Hydraulic brake hoses, hangin' out in bars
In order to keep things streamlined, tidy and protected, many mountain bikes already feature hydraulic brake hoses that are internally routed through the frame. German manufacturer Magura is taking things further, however, with a system that also sticks those hoses inside the handlebar.
Known as the Magura Cockpit Integration (MCi) system, the presently-experimental setup moves each brake's hydraulic cylinder from the front of the system-specific handlebar into its hollow interior, inside the area where the grips are located. A hose runs from the inside end of each cylinder through the bar to a coupler within the stem, with two other hoses proceeding from that coupler to each of the brakes. This arrangement allows the MCi to be temporarily disconnected from the rest of the bike for servicing, without losing any hydraulic fluid.
A low-slung, front gearhub, carbon fiber recumbent
It was back in 2016 that we first heard about the KerVelo, a recumbent bike that replaced the chain with a gearhub transmission built into the front wheel. Well, it's now more of a head-turner than ever, with the new carbon fiber Low Racer model being unveiled in April at Germany's Spezi bike show.
As was the case with the original version, the Low Racer completely gets rid of the long chain commonly associated with recumbents. Instead, it utilizes a direct-drive "Kernel hub" that places both a 12-speed gearbox and the bottom bracket within the middle of the front wheel. According to creator Marc Le Borgne, it offers "better ergonomics to the rider with higher efficiency and stiffness to the transmission."
Making e-bike conversions smaller and simpler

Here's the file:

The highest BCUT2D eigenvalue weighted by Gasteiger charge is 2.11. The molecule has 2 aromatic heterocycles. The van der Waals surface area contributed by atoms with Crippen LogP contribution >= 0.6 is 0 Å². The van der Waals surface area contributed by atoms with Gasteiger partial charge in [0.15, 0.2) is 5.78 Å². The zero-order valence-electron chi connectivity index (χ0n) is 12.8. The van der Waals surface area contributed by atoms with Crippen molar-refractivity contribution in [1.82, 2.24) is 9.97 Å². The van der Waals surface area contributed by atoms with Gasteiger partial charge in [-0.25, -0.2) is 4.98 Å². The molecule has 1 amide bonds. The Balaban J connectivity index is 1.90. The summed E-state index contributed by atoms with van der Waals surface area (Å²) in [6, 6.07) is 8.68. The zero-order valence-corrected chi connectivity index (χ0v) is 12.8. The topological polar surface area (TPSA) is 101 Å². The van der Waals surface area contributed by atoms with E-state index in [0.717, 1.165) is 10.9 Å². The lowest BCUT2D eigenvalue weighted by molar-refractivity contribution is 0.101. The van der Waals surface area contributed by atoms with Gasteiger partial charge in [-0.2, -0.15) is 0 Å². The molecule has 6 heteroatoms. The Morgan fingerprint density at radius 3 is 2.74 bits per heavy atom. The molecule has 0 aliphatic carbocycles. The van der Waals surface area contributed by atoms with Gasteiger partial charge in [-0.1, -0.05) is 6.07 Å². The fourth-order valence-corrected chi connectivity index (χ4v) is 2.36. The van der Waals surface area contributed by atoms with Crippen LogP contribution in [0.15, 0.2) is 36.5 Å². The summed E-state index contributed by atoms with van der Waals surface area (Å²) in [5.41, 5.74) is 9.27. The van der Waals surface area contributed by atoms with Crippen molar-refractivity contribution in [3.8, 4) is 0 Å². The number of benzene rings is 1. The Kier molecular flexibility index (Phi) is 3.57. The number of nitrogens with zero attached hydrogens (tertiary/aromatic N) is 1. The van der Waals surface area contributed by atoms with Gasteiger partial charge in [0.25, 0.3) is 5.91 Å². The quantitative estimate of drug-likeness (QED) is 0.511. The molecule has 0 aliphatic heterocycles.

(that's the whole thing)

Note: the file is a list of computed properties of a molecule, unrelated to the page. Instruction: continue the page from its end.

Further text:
Instead of switching right over to a full-time electric bicycle, many people are now opting to just add an electric-assist setup to their existing bike when needed. The updated version of the Swytch Kit is claimed to be the lightest and smallest such system available.
Like its predecessor, the new Swytch Kit consists of a 250-watt hub-motor-equipped front wheel that stays on the bike full-time, a handlebar-mounted docking station, and a battery/electronics-containing waterproof "power pack" – that pack quickly clicks in and out of the docking station, allowing users to rapidly switch between regular-bike and e-bike modes. As compared to the original model, however, this latest one is reportedly 70 percent smaller and 50 percent lighter.
A handlebar-stowed multi-tool setup
Although cyclists sure do like multi-tools, they don't necessarily like having the things cluttering up their pockets or hydration packs. That's why Wolf Tooth's new EnCase System was created, as it sits inside the bike's handlebars, ready to be pulled out when needed.
The system consists of two aluminum end caps/handlebar plugs, each of which is attached to a cylindrical rubber storage sleeve that extends into the bars' hollow interior. Inside one of those sleeves is tool that combines a chain breaker and a tire plug inserter, along with a storage space for an included sheet of plugging strips. Within the other sleeve is a swivel-head hex bit wrench tool, along with eight interchangeable bits. The whole setup weighs a claimed 132 g (4.7 oz).
Balancing ventilation and aerodynamics, with a shape-shifting helmet
In order to make a helmet really aerodynamic, you don't give it any air vents – unfortunately, though, the wearer quickly gets a hot head. Deakin University research fellow Dr. James Novak set about addressing that problem, with an experimental, automatically-transforming helmet known as the Dynaero.
The current 3D-printed prototype communicates with a custom smartphone app via Bluetooth, utilizing an integrated servo to open or close its vents in response to changes in temperature, speed or other conditions. It is hoped that a final commercial version will also be linked to bike- or rider-mounted sensors. This will allow it to automatically close its vents when aerodynamics are most necessary – such as during fast down-hill descents or finish-line sprints – then open them during slow hill climbs and other times when being aero isn't quite so important.